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Bilingualism in Politics

 


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When it comes to bilingualism in politics many individuals out there that live in the United States of America do not take it serious. In fact, there are many individuals out there who believe bilingualism and politics shouldn't even be spoken in the same sentence. Not to down any country or place but seriously, the United States may want to consider taking a look at bilingualism in politics.

Okay, what is all this talk about bilingualism you ask? Well let us put it this way, it has been said (by many people out there) when a person speaks three languages it is called trilingual, when someone speaks two languages this is called bilingual. It has often been said that one of speaks one language is called Americans. Perhaps those individuals who say that are correct because in America you do not have to learn another language. In America learning a second language is solely by choice.

So what is the big deal with bilingualism in politics? Many individuals complain when someone says that America should start learning more languages. Would you like an example? Take September 11 as an example. When this tragic event happened there was a shortage of Arabic speakers and it took this even to learn that America has a shortage of Arabic speakers and they wish they did. On a side we must tell you that any individual can learn another language such as Arabic and portray them, it happens a lot more than people realize it.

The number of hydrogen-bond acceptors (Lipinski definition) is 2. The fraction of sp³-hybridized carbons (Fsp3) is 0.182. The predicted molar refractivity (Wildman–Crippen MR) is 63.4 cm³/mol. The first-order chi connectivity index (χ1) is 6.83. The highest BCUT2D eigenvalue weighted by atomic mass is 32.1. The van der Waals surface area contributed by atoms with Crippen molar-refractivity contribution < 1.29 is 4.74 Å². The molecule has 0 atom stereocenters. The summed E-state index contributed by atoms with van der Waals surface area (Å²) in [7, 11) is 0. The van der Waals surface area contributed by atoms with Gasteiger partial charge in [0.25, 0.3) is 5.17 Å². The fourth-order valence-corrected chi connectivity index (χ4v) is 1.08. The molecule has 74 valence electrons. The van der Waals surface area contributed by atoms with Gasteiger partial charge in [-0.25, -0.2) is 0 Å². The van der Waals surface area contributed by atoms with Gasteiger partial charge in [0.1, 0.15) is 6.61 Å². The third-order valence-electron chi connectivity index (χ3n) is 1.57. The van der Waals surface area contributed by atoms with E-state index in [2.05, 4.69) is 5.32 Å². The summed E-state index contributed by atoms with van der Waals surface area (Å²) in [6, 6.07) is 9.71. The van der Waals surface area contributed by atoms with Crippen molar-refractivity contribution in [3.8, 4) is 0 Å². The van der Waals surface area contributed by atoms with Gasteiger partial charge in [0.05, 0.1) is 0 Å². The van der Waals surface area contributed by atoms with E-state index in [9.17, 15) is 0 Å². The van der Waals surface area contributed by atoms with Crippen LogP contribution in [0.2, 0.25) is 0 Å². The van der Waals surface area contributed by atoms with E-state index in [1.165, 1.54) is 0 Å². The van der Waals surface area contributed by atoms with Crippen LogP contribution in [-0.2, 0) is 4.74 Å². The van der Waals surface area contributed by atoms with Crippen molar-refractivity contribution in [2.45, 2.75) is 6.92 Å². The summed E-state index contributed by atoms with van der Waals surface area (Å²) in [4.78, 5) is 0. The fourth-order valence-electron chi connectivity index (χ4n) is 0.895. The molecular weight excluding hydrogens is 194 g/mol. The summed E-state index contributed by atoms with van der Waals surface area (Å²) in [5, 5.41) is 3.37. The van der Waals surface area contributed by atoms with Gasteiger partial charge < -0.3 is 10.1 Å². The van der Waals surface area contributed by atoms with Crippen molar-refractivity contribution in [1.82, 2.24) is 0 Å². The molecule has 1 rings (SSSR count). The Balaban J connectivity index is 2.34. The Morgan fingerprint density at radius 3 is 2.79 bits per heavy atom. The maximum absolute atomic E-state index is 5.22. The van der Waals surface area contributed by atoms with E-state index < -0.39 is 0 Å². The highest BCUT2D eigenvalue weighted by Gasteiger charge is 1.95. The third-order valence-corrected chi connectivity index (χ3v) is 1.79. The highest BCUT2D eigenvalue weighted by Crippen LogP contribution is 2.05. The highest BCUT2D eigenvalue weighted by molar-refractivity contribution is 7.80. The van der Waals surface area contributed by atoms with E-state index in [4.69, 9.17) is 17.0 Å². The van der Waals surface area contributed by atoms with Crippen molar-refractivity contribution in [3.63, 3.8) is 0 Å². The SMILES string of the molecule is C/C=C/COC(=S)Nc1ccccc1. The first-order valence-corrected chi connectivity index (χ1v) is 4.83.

The truth is that there is a lack of Arabic translators in the United States of America and it is hurting America in more ways than one. This shortage that America has with Arabic speakers is hampering the diplomatic, military and intelligence operations that is going on in the Middle East. Look at it from this perspective, currently the State Department employees less than sixty employees that are fluent in the Arabic and English language. Another example would be the United States embassy that is in Baghdad just so happens to be the biggest embassy on earth. This embassy has about one thousand State Department personnel.

Out of these one thousand individuals there is only thirty-three of them that are speaking Arabic and you know something? Only six of those individuals are fluent in Arabic. Seriously, if you are not thinking about bilingualism in politics then you should consider looking into it. We strongly believe that bilingualism in politics is something that needs to be looked at. If you think about it, you might just learn something from those third world countries where they have bilingualism. Look at Singapore as an example, they have four official languages and they are English, Mandarin, Malay and Tamil. Wouldn't bilingualism in politics be great? Then in America you could have English, Arabic, French, Spanish, etc.

Ian Pennington is an accomplished niche website developer and author.

To learn more about biligualism in politics , please visit Conventional Wisdom and Politics for current articles and discussions.

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